New to CNC Alberta Canada

Just ordered a basic Crossfire system with water table. I have been playing around with the various software listed on the support page while waiting for it to arrive but its beginning to get a bit over whelming. I want to be able to reproduce various parts by either scanning them or taking a digital photo of the parts. Is there a simple way to just take the image and convert it to a .dxf file then create the g-code without all the tedious steps outlined in the support videos?

Welcome to the forum.

The best way to take a part from real life to a CAD drawing would be to:

  1. use your flatbed scanner, if the part fits
  2. Insert it as a canvas in something like Fusion 360
  3. Trace the part in a sketch over top of the canvas.

Another way is to use this little device:

Many of us have bought this item. I have not taken it out of the package: not because I don’t like it but because I have not had the application that would work best with it.

As you get more efficient with a CAD program or something like Inkscape, you will be able to make some parts without much of a problem.

Watch some of the videos on this forum by @TinWhisperer and @DonP . They have both done some excellent presentations of how the canvas/tracing method is performed.

Yep…we have all been through that. And, we all made it out the other side. Lots of help on this forum. Just remember, the best help will be realized if you can provide details of what you are trying to do. The more details, the better.


Hi Don, glad to see you dropped by. I was going to search the forum for your video and was pleased to see you gave the link. Much more efficient that way! Thanks.

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Be prepared for the duty to be like atleast 400-500 bucks, I got bent over like 3 months ago getting it sent to Saskatoon.

I found the tutorials on the langmuir webpage were pretty good to get started on fusion 360. I would say start on smaller projects / simple signs to not overwhelm yourself right off the hop. You still gotta figure out a whole laundry list of amp/ipm/metal thickness settings depending on your plasma cutter.

Welcome to the shit show

Edit* was a crossfire pro, came in 3 seperate boxes, The plasma cutter, thc & limit switches (totally recommend limit switches). 6 packages total and yea the duty was rank.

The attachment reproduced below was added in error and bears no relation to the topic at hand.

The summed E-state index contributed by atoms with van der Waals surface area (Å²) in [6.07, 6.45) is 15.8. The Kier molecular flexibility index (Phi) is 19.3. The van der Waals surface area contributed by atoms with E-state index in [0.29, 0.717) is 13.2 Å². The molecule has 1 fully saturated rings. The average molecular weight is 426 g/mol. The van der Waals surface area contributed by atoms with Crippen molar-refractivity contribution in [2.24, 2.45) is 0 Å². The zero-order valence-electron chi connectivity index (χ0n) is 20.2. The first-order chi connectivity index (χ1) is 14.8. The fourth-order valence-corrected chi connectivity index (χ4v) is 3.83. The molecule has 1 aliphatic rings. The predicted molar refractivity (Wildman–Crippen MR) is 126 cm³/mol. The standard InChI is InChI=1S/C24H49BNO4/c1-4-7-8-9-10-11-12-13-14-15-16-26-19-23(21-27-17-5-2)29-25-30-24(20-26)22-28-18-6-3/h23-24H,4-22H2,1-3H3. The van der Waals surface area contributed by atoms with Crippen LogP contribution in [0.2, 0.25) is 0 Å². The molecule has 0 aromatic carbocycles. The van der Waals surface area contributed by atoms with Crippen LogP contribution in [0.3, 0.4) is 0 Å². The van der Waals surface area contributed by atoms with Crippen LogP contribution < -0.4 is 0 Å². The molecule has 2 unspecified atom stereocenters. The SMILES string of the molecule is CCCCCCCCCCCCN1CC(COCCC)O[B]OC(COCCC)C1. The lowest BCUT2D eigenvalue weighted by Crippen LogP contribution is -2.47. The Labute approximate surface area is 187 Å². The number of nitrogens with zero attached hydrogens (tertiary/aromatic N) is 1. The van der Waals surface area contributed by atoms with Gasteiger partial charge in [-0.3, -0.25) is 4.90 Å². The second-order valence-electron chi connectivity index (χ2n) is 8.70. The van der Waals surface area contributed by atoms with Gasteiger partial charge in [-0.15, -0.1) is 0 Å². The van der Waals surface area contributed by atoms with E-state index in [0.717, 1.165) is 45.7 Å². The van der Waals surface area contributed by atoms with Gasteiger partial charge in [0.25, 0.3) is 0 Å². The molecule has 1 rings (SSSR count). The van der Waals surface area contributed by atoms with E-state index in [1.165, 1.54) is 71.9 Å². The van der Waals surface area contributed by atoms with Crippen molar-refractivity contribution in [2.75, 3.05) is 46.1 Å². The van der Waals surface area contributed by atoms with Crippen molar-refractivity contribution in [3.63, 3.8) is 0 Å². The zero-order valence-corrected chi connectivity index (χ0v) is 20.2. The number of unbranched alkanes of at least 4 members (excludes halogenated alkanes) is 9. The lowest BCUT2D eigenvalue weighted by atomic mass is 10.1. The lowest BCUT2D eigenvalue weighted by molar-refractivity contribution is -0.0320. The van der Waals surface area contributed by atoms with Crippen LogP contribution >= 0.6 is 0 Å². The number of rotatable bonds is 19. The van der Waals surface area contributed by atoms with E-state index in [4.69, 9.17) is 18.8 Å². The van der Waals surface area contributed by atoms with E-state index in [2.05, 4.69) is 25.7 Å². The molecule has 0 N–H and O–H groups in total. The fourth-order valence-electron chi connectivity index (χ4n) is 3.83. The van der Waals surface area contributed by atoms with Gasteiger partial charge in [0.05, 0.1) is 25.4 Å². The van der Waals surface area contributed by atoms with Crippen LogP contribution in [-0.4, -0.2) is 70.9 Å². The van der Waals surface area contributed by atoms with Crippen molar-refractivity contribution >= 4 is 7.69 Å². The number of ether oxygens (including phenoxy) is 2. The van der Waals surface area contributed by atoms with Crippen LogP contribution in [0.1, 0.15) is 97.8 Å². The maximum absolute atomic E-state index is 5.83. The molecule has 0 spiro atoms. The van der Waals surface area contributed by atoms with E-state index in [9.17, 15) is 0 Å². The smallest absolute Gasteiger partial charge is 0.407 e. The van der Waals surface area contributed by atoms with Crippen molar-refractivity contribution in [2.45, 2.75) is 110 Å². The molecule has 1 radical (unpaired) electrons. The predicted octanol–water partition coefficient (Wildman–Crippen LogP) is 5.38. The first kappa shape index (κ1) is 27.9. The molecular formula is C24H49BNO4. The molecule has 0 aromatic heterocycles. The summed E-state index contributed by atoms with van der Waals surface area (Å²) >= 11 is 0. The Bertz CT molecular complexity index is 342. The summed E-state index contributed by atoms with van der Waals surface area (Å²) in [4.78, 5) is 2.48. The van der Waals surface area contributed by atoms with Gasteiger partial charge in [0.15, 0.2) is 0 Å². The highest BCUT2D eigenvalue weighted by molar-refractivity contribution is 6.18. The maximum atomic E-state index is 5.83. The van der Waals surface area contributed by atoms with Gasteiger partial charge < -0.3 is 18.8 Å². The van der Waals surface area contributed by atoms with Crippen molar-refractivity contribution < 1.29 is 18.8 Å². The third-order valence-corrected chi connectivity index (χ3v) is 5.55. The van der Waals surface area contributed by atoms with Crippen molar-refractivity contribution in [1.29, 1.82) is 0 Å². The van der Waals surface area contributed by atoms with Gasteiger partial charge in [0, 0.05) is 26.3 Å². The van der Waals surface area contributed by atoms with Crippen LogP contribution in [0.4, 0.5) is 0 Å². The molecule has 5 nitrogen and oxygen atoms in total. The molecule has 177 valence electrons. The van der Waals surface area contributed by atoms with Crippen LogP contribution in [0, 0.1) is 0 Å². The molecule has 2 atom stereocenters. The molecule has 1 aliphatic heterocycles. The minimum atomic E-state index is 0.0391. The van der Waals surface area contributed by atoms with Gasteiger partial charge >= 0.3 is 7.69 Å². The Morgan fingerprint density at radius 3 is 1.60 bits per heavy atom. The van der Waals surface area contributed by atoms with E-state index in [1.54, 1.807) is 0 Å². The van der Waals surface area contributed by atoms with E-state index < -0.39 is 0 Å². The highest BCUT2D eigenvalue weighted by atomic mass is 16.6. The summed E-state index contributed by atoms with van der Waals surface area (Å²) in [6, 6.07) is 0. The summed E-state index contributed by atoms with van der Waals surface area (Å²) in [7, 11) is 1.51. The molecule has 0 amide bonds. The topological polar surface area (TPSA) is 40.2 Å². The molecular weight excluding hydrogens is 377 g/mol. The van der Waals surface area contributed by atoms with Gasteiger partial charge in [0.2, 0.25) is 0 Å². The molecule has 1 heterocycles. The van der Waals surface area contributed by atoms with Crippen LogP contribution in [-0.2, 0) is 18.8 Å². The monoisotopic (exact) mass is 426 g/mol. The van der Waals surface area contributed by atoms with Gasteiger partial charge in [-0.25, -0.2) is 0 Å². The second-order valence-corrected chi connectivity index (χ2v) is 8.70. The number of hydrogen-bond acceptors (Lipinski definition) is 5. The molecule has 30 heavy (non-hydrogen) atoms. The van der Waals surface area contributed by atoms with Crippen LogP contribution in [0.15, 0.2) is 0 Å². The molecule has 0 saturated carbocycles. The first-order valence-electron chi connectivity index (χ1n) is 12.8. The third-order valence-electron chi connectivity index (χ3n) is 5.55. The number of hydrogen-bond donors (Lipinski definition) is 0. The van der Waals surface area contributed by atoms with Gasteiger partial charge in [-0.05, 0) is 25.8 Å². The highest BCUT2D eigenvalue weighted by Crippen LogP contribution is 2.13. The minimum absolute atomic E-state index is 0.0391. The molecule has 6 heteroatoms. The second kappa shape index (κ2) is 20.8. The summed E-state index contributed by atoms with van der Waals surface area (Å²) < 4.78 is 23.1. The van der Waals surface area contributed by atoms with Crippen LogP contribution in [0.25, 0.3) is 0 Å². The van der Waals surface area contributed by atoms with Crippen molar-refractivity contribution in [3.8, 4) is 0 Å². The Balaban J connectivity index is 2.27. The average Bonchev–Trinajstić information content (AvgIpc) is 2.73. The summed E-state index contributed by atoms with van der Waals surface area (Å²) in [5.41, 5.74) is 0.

What plasma cutter u get? U order the razorweld?

Thanks for the great tips. I can tell I will be back here often to get help until I’m comfortable with it. Mainly looking to copy things like pipe flanges but have few other parts that would fit on a flatbed scanner. Hence the reason for only ordering the 2x2 Crossfire. I like to do all my own fabrication work from scratch. Anything from lift kits, fire pit tripods, custom exhaust and so on. The Crossfire will be a game changer for my projects. Once I have completed a few I will share them on the Fireshare page.


I’m not sure of the model but it was on sale on Amazon Prime days for $350. It is already CNC ready with the torch control inputs. One of the reviews stated it worked great with his Crossfire so I pulled the trigger and bought it. Cuts 1/4" very clean and will sever 1/2" with a little bit of clean up. I have been using it for a few months now with no issues.

wish i knew before i got the razorweld it’s not even that good of a plasma cutter and i paid up the ass to get it shipped up. Hope the cheap cutter works good with the table.

Wouldnt be hard to do it in fusion 360 either, theres a “circular pattern” button that you can make your bolt holes all evenly spaced & # of holes to match up flanges. I imagine there’s a youtube tutorial out there somewhere.

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For those that are interested

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I don’t know if you got a chance to look at the Shaper Trace device that I referenced but it might just do the trick for you.

But as @Kamierau said, making the flanges are pretty easy and accurate if the original is of a symmetrical design. If not, measure between every single hole to the other holes and verify, in your drawing, that you have the same spacing and you are not likely to go wrong. Just remember which side of the flange you are looking at because it is easy to make a mirror image and that could be an issue. :upside_down_face:

You might enjoy this clip from NTD Racing as he makes it all seem so simple…because it is once you get accustomed to the steps. He makes a bracket for his off-road racing car/buggy from scratch and shows how he goes thru the whole process.